Vaginal Dryness

Bal Pawa, BPharm, MD, discusses treatments for vaginal dryness.

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Bal Pawa, BPharm, MD, discusses treatments for vaginal dryness.
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Video transcript

Featuring Dr. Bal Pawa, BPharm, MD

Duration: 1 minute, 26 seconds

So vaginal dryness is also known as atrophic vaginitis in medical terminology.

It usually occurs after menopause when there is a dramatic decline in estrogen, so as a result you get a decreased blood flow to that area. Some of the symptoms that women experience are vaginal dryness, obviously, itching, burning.

Sometimes women complain of pain with intercourse or frequent urination. Some women can often have bleeding as well, so it's really important to get this treated and diagnosed.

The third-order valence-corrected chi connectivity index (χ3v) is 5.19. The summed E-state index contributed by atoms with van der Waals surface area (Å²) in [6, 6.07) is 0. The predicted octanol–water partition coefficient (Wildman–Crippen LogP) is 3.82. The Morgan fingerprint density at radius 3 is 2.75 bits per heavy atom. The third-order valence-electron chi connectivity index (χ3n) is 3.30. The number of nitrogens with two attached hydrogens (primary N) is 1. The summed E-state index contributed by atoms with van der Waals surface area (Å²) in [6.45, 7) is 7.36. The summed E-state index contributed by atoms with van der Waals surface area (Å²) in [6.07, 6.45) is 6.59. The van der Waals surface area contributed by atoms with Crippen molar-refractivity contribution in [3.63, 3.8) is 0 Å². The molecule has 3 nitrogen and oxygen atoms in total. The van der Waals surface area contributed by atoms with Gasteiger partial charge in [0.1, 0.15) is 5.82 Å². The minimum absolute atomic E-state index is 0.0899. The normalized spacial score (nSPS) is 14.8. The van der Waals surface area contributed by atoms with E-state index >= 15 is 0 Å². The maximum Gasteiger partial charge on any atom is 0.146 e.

And the only way to diagnose it is to see your physician, have a physical exam to rule out any other causes. When women have vaginal dryness, they're more prone to getting infections such as urinary tract infections or vaginal infections.

The treatment generally is dependent on the severity of symptoms. If it's mild they can use moisturizers such as Replens. And the gold standard of therapy of course is estrogen therapy, which is quite safe because it's not systemic and there are very many options available to women: creams, tablets or rings.

So when a women has symptoms of vaginal dryness or atrophic vaginitis it's really important to go see the physician, have a physical exam to rule out any other abnormalities, and then he or she will outline options that are available to you.

Presenter: Dr. Bal Pawa, Family Doctor, Vancouver, BC

Local Practitioners: Family Doctor

This content is for informational purposes only, and is not intended to be a substitute for professional medical advice, diagnosis or treatment. Always seek the advice of your physician or other qualified healthcare professional with any questions you may have regarding a medical condition.